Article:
The U.S. Attorney’s Office in Miami is preparing to indict alleged “dirty bomber” suspect Jose Padilla as early as next month on terror-related charges, according to a well-placed Justice Department source. The filing of an indictment, which would come on orders from the White House, would effectively end Padilla’s two-year status as a federal detainee without charge. On Monday, the U.S. Supreme Court declined to rule on Padilla’s lawsuit challenging his detention. The Court said Padilla should have named as a defendant the military officer in charge of the U.S. Navy brig where he is being held, not Secretary of Defense Donald Rumsfeld. But as a practical matter, the detention question could well become moot if the government names Padilla in an active criminal case now unfolding in the Southern District of Florida. A Justice Department source has told the Daily Business Review that Padilla, a U.S. citizen who lived near Fort Lauderdale, Fla., in the mid-1990s, would be charged in a superseding indictment in the terror case against a former friend, Adham Amin Hassoun. Hassoun is a Sunrise, Fla., computer programmer who also has been in federal custody for two years. He faces more than 50 years in prison following indictments in January and March on gun possession, lying and obstruction of justice charges related to his alleged efforts to promote “global jihad.” President Bush, according to the Justice Department source, will personally decide whether federal prosecutors in Miami will ask a grand jury to name Padilla as a Hassoun co-defendant. It is not known what types of allegations would be brought against Padilla. Assistant U.S. Attorney Russell R. Killinger has told a federal judge that new charges are likely to be filed in Hassoun’s case through a superseding indictment as early as mid-July. Killinger declined to discuss the matter, or to confirm that Padilla is a target. New York lawyer Donna R. Newman, Padilla’s court-appointed attorney, did not say whether she knows her client will soon be charged. “We’d heard rumors,” she said. Newman said she is going to seek a hearing for her client in U.S. District Court in South Carolina “as soon as possible.” She said if Padilla is charged, he would formally enter the criminal justice system and she would expect his case to “proceed in the normal course.” Reached at his summer home in Massachusetts, Fort Lauderdale lawyer Fred Haddad, who represents Hassoun, initially declined to comment on the government’s plans to name Padilla as a co-defendant of his client. Asked again, Haddad said, “It’s not outside the realm of possibility.” The Justice Department source who spoke on condition of anonymity would not disclose the substance of the proposed criminal charges against Padilla, 33, in South Florida. But the Daily Business Review has learned they involve terror allegations other than the most sensational accusations against Padilla — that he plotted with top leaders of al-Qaida to detonate a nuclear device in a U.S. city or blow up apartment buildings. After he is indicted, Padilla’s detention at the Navy’s Consolidated Brig in Charleston, S.C., would end. He would be turned over to civilian authorities by the Department of Defense and be brought to Miami for arraignment and trial, the Justice Department source said. Newly appointed U.S. District Judge Marcia G. Cooke would preside over the case. Cooke, a former chief inspector general for the president’s brother Gov. Jeb Bush, was randomly assigned to the Hassoun case by the clerk’s office on June 8, shortly after her arrival on the bench, according to court documents. EXPANDING INVESTIGATION On Friday, the Daily Business Review reported that recent government court filings disclosed that the existing criminal charges against Hassoun are part of a “wider, ongoing” terror probe involving “unindicted co-conspirators” who have not been identified. Hassoun’s indictment accused him of perjuring himself to hide his work raising funds and recruiting fighters in support of a “global jihad.” Hassoun, detained without bond in the Palm Beach County Jail, has pleaded not guilty. Hassoun is appealing to the 11th U.S. Circuit Court of Appeals in Atlanta a deportation order issued in secret against him in December 2002 by a U.S. immigration judge in Miami. Hassoun acknowledges that he crossed paths with Padilla in the 1990s, when the two men attended the same Fort Lauderdale mosque. Hassoun was detained in 2002 for overstaying the visa he used to enter the country in 1989. After hearing confidential evidence from the FBI, the judge branded Hassoun a “terrorist,” and declared he’d “had contact” with al-Qaida leader Osama bin Laden. Padilla was arrested May 8, 2002, on arrival at O’Hare International Airport in Chicago on a material witness warrant issued by a Manhattan federal court in connection with a grand jury investigation into the Sept. 11, 2001, terrorist attacks. He allegedly was carrying $10,000 in al-Qaida cash. But Hassoun, who has read some of the 10,000 pages of national security wiretap transcripts that were recently declassified and released to his attorney in pretrial discovery, said in interviews last week that the government is seriously considering adding Padilla as a co-defendant in Hassoun’s case. “This, unfortunately, is what is going on. Whoever is in charge is allowing this to happen,” Hassoun said in a telephone interview. “This is before the election. Ashcroft wants to make a big case now.” Hassoun said in another interview Friday that he figures the odds are “50-50″ that Padilla will be charged as part of his case. Hassoun said the government is trying to turn what he described as his limited and harmless friendship with Padilla into something sinister. He said the two became acquainted in 1996 or 1997 when they worshipped together. When Padilla flew in 1998 from Miami to Cairo, where he spent the next 18 months, Hassoun helped raise money for Padilla’s airline ticket and to help him get settled in Egypt. “We asked the community to chip in,” Hassoun said. Between 1998 and 2000, Padilla telephoned Hassoun several times to say hello. Hassoun said the conversations amounted to small talk about Padilla’s new life in Egypt — how he’d learned Arabic, taught English in a local school, gotten married and fathered a child. “I didn’t talk more than five times with Padilla,” Hassoun said. But U.S. national security agents apparently bugged those calls. Hassoun said that transcripts were among more than 10,000 pages of declassified Foreign Intelligence Surveillance Act intercepts that were released to comply with pretrial discovery requirements. They remain hidden from public view by a protective order. “Hearing them again, there’s nothing,” Hassoun said in an interview Friday at the main Palm Beach County Jail. He said the Justice Department was trying to make him a “scapegoat” in the war on terror. “They’re trying to make some science fiction story,” said Hassoun, who also uses the alias, Abu Sayyaf, according to the government. “They have something big here and it’s like a maze. ‘Look at what characters we have: Padilla, Hassoun, El Shukrijuma.’ They’ve got something they have to bring to court.” Hassoun was referring to Adnan G. El Shukrijuma, another ex-Broward, Fla., resident, pilot and former acquaintance at the mosque and today one of seven fugitive al-Qaida suspects who are the focus of an intense international manhunt. Attorney General Ashcroft has said Shukrijuma and others are planning a major attack this summer on American soil. Shukrijuma is not involved in the Hassoun case, the Justice Department source said. However, most of the accusations in Hassoun’s pending indictment involve alleged lies to federal authorities about financial and other assistance that he gave to a Muslim jihad fighter named Mohamed Youssef. In the interview Friday, Hassoun said Youssef was a former American Airlines employee in South Florida who moved to Egypt in 1996 or 1997. As he would do later for Padilla, Hassoun said, he raised $5,000 to help the U.S.-Egyptian dual national transition to his new life. The money was raised and sent after Youssef moved, Hassoun said. The FBI told Hassoun that Youssef is in an Egyptian jail but didn’t say why. “I helped them, and others. I am a person you can rely on. That’s why they kept calling me,” Hassoun said. But if Youssef and Padilla joined the jihad insurrectionists, they did it after he helped them, Hassoun said. “Am I responsible for everyone I met in my life? [Am I responsible] if they have a change of heart or in the direction of their life? It’s not fair. It’s a very lousy assumption” by the FBI. Hassoun said the Padilla he knew was a sincere young man who wanted to learn all about his adopted religion, Islam. “I never knew he had a past and was a gang member,” Hassoun said. After Padilla moved to Egypt he complained to Hassoun that he “didn’t like the culture.” Hassoun said he advised Padilla to “come home, but he didn’t want to come.” According to the United States, Padilla ultimately chose to travel to Afghanistan in 2000. There, allegedly by his own admission, Padilla received training at an al-Qaida camp and went on to talk about dirty bombs and blowing up apartment houses with the likes of Khalid Sheik Mohammed, the alleged operational leader of al-Qaida and mastermind behind the Sept. 11 attacks. Deputy Attorney General James B. Comey detailed those alleged plots at a press conference in Washington on June 1. A reporter asked Comey whether the Justice Department had any plans to present evidence of those plots to a grand jury. “No, we do not have any plans to present this, the information I’ve given you today, to a grand jury. I don’t believe that we could use this information in a criminal case, because we deprived him of access to his counsel and questioned him in the absence of counsel,” Comey responded, according to a CNN.com transcript. Such a definitive statement appears to rule out charging Padilla in any U.S. District Court with bomb plots or other crimes that Padilla might have discussed while being interrogated. Hassoun said no legitimate charges linking him with Padilla are possible because neither man committed a crime. He said that without proof he could not believe what the United States has said about Padilla. “If I am going to believe what they are saying about him, I have to believe everything they are saying about me,” Hassoun said.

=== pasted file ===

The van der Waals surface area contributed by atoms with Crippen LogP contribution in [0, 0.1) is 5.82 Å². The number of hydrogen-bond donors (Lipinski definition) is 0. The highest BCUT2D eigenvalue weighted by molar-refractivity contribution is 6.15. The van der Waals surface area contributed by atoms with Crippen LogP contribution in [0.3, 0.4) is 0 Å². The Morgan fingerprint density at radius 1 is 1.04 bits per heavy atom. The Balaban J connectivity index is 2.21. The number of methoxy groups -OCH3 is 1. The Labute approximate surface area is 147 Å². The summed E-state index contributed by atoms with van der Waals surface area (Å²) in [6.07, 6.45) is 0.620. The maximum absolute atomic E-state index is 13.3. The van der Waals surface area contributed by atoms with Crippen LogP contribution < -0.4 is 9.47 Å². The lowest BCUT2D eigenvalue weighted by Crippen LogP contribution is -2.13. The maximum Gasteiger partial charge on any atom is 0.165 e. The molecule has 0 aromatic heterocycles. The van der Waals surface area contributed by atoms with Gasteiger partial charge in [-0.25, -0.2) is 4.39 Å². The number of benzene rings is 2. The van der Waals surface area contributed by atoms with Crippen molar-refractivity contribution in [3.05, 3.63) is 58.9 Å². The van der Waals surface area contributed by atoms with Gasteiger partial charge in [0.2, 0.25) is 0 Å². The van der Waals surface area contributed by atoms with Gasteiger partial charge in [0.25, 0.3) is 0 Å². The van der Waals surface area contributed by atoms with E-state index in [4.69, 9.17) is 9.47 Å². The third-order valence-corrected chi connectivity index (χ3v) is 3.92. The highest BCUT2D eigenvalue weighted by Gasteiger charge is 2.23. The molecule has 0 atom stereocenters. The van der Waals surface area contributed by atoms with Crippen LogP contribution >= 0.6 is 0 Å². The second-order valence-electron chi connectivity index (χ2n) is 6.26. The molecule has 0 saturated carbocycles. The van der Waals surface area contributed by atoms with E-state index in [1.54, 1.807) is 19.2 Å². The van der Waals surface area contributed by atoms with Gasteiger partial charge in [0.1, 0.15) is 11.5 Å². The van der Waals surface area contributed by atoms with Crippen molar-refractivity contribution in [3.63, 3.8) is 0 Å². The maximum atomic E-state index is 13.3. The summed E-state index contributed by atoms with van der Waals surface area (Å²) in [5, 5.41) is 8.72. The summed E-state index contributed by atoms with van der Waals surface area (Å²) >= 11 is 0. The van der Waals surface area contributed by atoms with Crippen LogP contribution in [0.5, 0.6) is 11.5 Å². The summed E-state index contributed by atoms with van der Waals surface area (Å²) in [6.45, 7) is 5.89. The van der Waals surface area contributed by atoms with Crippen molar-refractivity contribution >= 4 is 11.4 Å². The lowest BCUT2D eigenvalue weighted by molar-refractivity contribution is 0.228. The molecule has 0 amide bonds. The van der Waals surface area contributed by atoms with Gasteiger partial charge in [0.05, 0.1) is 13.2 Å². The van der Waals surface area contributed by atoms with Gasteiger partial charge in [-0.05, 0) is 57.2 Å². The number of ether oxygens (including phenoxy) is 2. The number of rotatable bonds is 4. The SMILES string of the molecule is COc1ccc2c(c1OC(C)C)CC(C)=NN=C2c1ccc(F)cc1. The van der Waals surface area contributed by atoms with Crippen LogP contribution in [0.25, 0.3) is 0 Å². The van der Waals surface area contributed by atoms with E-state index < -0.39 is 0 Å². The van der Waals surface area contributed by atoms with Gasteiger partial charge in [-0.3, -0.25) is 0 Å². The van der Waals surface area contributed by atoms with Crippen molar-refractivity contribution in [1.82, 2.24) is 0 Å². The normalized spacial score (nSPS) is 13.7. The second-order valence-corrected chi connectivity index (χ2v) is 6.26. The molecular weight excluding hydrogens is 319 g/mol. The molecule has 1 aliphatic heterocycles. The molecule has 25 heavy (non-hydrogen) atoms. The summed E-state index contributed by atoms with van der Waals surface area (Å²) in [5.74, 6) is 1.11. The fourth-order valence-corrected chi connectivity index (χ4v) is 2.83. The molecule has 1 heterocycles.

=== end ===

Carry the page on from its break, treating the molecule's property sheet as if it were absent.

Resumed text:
This content has been archived. It is available through our partners, LexisNexis® and Bloomberg Law.

To view this content, please continue to their sites.

Not a Lexis Advance® Subscriber?
Subscribe Now

Not a Bloomberg Law Subscriber?
Subscribe Now

Why am I seeing this?

LexisNexis® and Bloomberg Law are third party online distributors of the broad collection of current and archived versions of ALM's legal news publications. LexisNexis® and Bloomberg Law customers are able to access and use ALM's content, including content from the National Law Journal, The American Lawyer, Legaltech News, The New York Law Journal, and Corporate Counsel, as well as other sources of legal information.

For questions call 1-877-256-2472 or contact us at [email protected]

Reprints & Licensing
Mentioned in a Law.com story?

License our industry-leading legal content to extend your thought leadership and build your brand.


ALM Legal Publication Newsletters

Sign Up Today and Never Miss Another Story.

As part of your digital membership, you can sign up for an unlimited number of a wide range of complimentary newsletters. Visit your My Account page to make your selections. Get the timely legal news and critical analysis you cannot afford to miss. Tailored just for you. In your inbox. Every day.

Copyright © 2021 ALM Media Properties, LLC. All Rights Reserved.